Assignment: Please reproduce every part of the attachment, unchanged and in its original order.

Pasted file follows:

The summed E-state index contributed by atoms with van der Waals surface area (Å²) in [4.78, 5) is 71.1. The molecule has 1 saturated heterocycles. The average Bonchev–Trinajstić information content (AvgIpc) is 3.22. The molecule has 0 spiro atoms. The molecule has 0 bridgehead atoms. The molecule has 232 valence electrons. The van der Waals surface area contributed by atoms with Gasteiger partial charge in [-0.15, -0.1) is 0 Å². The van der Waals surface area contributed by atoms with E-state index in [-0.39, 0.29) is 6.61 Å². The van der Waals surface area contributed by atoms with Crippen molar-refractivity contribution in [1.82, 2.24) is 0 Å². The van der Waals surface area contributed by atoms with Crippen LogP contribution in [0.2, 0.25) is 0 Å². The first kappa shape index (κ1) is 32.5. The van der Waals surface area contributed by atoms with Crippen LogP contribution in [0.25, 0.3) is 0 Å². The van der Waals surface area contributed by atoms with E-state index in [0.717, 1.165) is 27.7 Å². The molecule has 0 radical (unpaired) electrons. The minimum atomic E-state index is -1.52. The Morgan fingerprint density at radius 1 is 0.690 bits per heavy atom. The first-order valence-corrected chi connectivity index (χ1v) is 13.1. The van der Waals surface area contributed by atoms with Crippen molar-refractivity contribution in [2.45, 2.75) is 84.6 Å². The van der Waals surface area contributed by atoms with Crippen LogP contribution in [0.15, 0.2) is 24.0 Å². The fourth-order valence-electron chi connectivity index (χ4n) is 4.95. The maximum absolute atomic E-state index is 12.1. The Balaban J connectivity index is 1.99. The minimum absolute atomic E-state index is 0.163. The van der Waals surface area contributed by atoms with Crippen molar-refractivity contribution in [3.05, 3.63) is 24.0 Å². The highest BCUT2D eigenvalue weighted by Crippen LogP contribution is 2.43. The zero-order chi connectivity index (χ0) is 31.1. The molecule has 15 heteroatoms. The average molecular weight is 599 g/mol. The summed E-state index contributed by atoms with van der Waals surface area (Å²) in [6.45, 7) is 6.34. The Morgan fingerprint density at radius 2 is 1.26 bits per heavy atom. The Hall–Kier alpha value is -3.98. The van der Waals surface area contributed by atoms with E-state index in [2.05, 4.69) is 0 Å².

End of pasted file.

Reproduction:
The summed E-state index contributed by atoms with van der Waals surface area (Å²) in [4.78, 5) is 71.1. The molecule has 1 saturated heterocycles. The average Bonchev–Trinajstić information content (AvgIpc) is 3.22. The molecule has 0 spiro atoms. The molecule has 0 bridgehead atoms. The molecule has 232 valence electrons. The van der Waals surface area contributed by atoms with Gasteiger partial charge in [-0.15, -0.1) is 0 Å². The van der Waals surface area contributed by atoms with E-state index in [-0.39, 0.29) is 6.61 Å². The van der Waals surface area contributed by atoms with Crippen molar-refractivity contribution in [1.82, 2.24) is 0 Å². The van der Waals surface area contributed by atoms with Crippen LogP contribution in [0.2, 0.25) is 0 Å². The first kappa shape index (κ1) is 32.5. The van der Waals surface area contributed by atoms with Crippen LogP contribution in [0.25, 0.3) is 0 Å². The van der Waals surface area contributed by atoms with E-state index in [0.717, 1.165) is 27.7 Å². The molecule has 0 radical (unpaired) electrons. The minimum atomic E-state index is -1.52. The Morgan fingerprint density at radius 1 is 0.690 bits per heavy atom. The first-order valence-corrected chi connectivity index (χ1v) is 13.1. The van der Waals surface area contributed by atoms with Crippen molar-refractivity contribution in [2.45, 2.75) is 84.6 Å². The van der Waals surface area contributed by atoms with Crippen LogP contribution in [0.15, 0.2) is 24.0 Å². The fourth-order valence-electron chi connectivity index (χ4n) is 4.95. The maximum absolute atomic E-state index is 12.1. The Balaban J connectivity index is 1.99. The minimum absolute atomic E-state index is 0.163. The van der Waals surface area contributed by atoms with Crippen molar-refractivity contribution in [3.05, 3.63) is 24.0 Å². The highest BCUT2D eigenvalue weighted by Crippen LogP contribution is 2.43. The zero-order chi connectivity index (χ0) is 31.1. The molecule has 15 heteroatoms. The average molecular weight is 599 g/mol. The summed E-state index contributed by atoms with van der Waals surface area (Å²) in [6.45, 7) is 6.34. The Morgan fingerprint density at radius 2 is 1.26 bits per heavy atom. The Hall–Kier alpha value is -3.98. The van der Waals surface area contributed by atoms with E-state index in [2.05, 4.69) is 0 Å².